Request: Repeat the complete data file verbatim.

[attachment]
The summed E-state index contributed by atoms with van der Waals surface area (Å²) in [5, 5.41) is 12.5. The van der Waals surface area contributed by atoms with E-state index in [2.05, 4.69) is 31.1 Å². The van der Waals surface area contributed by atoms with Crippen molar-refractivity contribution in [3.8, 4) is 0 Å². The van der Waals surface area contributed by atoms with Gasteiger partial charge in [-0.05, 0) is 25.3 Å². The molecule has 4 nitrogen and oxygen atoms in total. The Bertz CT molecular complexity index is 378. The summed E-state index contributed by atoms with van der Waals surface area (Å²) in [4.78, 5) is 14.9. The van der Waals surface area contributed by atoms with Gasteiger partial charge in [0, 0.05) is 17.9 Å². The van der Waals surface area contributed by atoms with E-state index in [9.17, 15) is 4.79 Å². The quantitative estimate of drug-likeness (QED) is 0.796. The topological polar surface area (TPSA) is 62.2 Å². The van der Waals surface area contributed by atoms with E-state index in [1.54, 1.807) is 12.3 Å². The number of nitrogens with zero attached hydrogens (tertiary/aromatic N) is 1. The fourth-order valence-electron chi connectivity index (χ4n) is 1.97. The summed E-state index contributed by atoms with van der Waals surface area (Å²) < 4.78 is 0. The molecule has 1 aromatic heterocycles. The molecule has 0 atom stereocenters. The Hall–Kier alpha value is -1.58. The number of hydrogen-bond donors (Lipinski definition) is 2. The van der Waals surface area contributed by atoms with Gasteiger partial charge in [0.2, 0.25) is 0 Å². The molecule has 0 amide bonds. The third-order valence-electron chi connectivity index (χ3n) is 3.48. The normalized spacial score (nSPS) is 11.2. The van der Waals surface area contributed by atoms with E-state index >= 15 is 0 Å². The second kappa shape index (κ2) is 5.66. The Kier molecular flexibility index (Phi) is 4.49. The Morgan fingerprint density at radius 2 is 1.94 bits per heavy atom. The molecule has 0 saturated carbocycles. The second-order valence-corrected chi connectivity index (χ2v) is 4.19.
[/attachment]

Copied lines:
The summed E-state index contributed by atoms with van der Waals surface area (Å²) in [5, 5.41) is 12.5. The van der Waals surface area contributed by atoms with E-state index in [2.05, 4.69) is 31.1 Å². The van der Waals surface area contributed by atoms with Crippen molar-refractivity contribution in [3.8, 4) is 0 Å². The van der Waals surface area contributed by atoms with Gasteiger partial charge in [-0.05, 0) is 25.3 Å². The molecule has 4 nitrogen and oxygen atoms in total. The Bertz CT molecular complexity index is 378. The summed E-state index contributed by atoms with van der Waals surface area (Å²) in [4.78, 5) is 14.9. The van der Waals surface area contributed by atoms with Gasteiger partial charge in [0, 0.05) is 17.9 Å². The van der Waals surface area contributed by atoms with E-state index in [9.17, 15) is 4.79 Å². The quantitative estimate of drug-likeness (QED) is 0.796. The topological polar surface area (TPSA) is 62.2 Å². The van der Waals surface area contributed by atoms with E-state index in [1.54, 1.807) is 12.3 Å². The number of nitrogens with zero attached hydrogens (tertiary/aromatic N) is 1. The fourth-order valence-electron chi connectivity index (χ4n) is 1.97. The summed E-state index contributed by atoms with van der Waals surface area (Å²) < 4.78 is 0. The molecule has 1 aromatic heterocycles. The molecule has 0 atom stereocenters. The Hall–Kier alpha value is -1.58. The number of hydrogen-bond donors (Lipinski definition) is 2. The van der Waals surface area contributed by atoms with Gasteiger partial charge in [0.2, 0.25) is 0 Å². The molecule has 0 amide bonds. The third-order valence-electron chi connectivity index (χ3n) is 3.48. The normalized spacial score (nSPS) is 11.2. The van der Waals surface area contributed by atoms with E-state index >= 15 is 0 Å². The second kappa shape index (κ2) is 5.66. The Kier molecular flexibility index (Phi) is 4.49. The Morgan fingerprint density at radius 2 is 1.94 bits per heavy atom. The molecule has 0 saturated carbocycles. The second-order valence-corrected chi connectivity index (χ2v) is 4.19.